know the limits Explore ahead of time and familiarize yourself with the area you will be hunting. Make sure you know the boundaries of nearby restricted access units and other restricted lands in the area. When hunting near private property or along the hunting unit boundary, do not enter these areas to retrieve an animal without proper permission from the landowner or the assistance of a conservation officer.

Be careful in popular outdoor areas and obey all laws. Make sure that you clearly exceed the minimum distances that you have to keep to roads and residential buildings. Many local communities have restrictions on the surrender of firearms or the use of archery equipment within city limits. Please know and understand these limitations. If you hunt in Salt Lake County, be aware that the county’s hunting restrictions are more restrictive than those in the rest of Utah. Familiarize yourself with where you can and cannot hunt before heading into the field.

Take the DWR Bow Hunter Training Course. Although you are not required to complete this course for bowhunting in Utah, it is a helpful resource for novice and experienced hunters alike. It teaches bowhunting safety, ethics, hunting methods and more. You can take the course online or in an instructor-led course. Find out more about the course and register on the DWR website.

Visit the Utah Hunt Planner. This free, useful resource includes notes from the biologist managing the unit you’ll be hunting, general information about the unit, and security and weather information to be aware of for your specific area. Information about the number of bucks on the device versus the number on the can is also listed. You’ll also find maps showing the boundaries of the unit, what land is public and private, and the different types of habitats found on the unit. You can find the hunt planner page on the DWR website.

Know what to do once you’ve taken a shot. Observe the animal and determine the direction it went. Then go to where you last saw the animal and find your arrow. If there is blood on it and you have a compass, use the direction the animal went as a guide. Then wait 30 minutes before tracking it. If you chase the animal too soon, you can scare it into running. If you wait at least 30 minutes before chasing it, most of the deer and moose you shoot will be found dead a reasonable distance from where you started, saving you a lot of time and walking.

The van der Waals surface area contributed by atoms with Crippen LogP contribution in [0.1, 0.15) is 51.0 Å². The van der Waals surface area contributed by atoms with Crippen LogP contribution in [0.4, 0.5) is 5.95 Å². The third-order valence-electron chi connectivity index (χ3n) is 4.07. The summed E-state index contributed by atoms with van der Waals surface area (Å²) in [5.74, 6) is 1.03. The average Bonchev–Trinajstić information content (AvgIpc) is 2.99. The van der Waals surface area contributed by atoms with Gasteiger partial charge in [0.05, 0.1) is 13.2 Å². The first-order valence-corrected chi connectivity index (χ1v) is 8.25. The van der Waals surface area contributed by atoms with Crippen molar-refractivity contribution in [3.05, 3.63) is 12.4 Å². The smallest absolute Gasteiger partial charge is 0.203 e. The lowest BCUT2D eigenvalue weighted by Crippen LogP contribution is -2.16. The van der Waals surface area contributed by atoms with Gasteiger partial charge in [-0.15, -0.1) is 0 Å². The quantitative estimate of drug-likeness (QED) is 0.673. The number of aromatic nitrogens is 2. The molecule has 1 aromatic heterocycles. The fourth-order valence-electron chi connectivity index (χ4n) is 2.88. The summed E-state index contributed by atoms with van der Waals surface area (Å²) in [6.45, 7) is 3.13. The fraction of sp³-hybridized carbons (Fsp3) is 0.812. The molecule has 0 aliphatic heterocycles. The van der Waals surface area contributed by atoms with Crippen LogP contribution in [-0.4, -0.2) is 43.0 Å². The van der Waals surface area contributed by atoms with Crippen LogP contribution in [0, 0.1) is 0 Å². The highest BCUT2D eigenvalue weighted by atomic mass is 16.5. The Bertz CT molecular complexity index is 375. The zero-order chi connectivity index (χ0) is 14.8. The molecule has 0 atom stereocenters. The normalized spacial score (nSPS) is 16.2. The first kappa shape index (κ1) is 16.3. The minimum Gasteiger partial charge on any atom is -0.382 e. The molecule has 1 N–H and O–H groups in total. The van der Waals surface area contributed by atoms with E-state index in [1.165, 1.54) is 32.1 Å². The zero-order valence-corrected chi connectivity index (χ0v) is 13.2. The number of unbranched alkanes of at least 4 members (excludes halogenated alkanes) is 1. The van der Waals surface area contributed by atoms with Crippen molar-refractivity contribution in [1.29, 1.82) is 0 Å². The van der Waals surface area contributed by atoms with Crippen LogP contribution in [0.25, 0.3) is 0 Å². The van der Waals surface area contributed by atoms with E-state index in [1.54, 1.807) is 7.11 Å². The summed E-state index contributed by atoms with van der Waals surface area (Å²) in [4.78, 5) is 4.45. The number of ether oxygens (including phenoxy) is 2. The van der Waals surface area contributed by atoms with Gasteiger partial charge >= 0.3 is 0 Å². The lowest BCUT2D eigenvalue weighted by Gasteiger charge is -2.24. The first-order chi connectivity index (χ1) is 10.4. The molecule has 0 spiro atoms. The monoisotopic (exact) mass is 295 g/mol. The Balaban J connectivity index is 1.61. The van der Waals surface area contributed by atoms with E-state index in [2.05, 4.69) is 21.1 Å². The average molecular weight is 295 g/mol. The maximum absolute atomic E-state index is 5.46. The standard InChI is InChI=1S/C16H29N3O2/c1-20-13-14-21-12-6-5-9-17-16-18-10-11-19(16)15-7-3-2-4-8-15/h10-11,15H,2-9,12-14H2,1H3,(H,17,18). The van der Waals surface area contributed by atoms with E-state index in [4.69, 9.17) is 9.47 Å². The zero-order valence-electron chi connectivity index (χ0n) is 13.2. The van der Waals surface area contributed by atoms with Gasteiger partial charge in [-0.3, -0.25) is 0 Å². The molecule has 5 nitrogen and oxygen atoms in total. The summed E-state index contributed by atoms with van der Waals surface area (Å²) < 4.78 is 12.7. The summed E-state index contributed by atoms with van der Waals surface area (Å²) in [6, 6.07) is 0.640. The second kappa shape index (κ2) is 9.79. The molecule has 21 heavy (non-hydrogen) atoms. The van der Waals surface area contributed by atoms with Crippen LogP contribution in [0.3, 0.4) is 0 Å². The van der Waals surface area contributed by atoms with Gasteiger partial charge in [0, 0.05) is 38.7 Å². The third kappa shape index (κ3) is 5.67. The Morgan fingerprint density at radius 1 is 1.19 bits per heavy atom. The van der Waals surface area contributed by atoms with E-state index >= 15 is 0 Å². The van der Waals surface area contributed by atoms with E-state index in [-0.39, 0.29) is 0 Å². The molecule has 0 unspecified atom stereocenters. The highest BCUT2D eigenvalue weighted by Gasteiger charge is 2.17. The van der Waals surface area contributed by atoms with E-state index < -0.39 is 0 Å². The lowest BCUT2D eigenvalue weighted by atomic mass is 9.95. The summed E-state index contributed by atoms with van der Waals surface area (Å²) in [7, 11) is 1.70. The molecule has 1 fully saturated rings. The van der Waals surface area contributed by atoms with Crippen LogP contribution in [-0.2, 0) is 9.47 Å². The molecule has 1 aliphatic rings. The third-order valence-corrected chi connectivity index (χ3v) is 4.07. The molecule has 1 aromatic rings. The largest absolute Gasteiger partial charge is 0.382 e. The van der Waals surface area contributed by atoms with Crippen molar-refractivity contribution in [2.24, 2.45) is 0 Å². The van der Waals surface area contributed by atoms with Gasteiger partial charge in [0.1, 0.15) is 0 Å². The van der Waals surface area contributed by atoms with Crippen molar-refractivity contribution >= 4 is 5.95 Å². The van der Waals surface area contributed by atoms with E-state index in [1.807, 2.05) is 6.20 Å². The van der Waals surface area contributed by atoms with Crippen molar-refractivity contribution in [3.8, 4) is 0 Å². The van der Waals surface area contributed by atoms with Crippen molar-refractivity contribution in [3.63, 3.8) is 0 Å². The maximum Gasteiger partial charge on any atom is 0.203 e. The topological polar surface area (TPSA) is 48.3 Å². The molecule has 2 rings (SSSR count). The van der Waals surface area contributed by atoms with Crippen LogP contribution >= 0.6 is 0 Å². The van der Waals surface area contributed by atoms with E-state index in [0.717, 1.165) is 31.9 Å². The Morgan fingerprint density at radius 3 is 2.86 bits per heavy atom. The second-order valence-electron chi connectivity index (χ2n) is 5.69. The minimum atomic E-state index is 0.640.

track the animal. When tracking an animal, look for blood not only on the ground but also on the brush. If you start to lose track of the animal, tie a piece of biodegradable marking tape near the last bloodstain. Then look for the animal’s track by going out of the tape in a circular pattern. The tape acts as a marker letting you know where you started. Also, putting duct tape on the last three or four spots of blood you see and then standing by the duct tape and looking at the trail can help you visualize the direction the animal went.

find the animal Once you find the shot animal, check if its eyes are open. If not, the animal is probably not dead. If its eyes are open, touch one of the eyes with a long stick. If the animal is still alive, touching one of its eyes with a long stick will keep you out of harm’s way and alert you that it’s still alive. Once the animal is dead, dress and refrigerate the meat immediately. During autumn bowhunting, temperatures are typically warm, which can result in meat spoiling quickly.

Find out about fire restrictions beforehand. Check if bonfires are allowed in the area where you will be hunting. Due to the extreme drought, campfires are not allowed on many public spaces this year. If campfires are allowed and you use one, make sure it’s completely extinguished before leaving. Pour water on the fire, stir, add more water and stir again until cold to the touch. If it’s too hot to touch, it’s too hot to leave. Visit the Utah Fire Sense website for more tips.

Find out about planned mandatory burns in your hunting unit. If your hunting unit includes land managed by the US Forest Service or the Bureau of Land Management, be aware that these agencies will occasionally mandate fires in an area to reduce wildfire risk and improve habitat . Sometimes these mandatory burns can occur during a hunting season. Check with the relevant state authority in advance to see if there may be a mandatory cremation on your hunting unit.

Familiarize yourself with the rules in the Big Game Field Regulations Guidebook. Make sure you are familiar with all the rules before going hunting. You can obtain a free copy of the 2022 Utah Big Game Field Regulations Guidebook from the DWR website.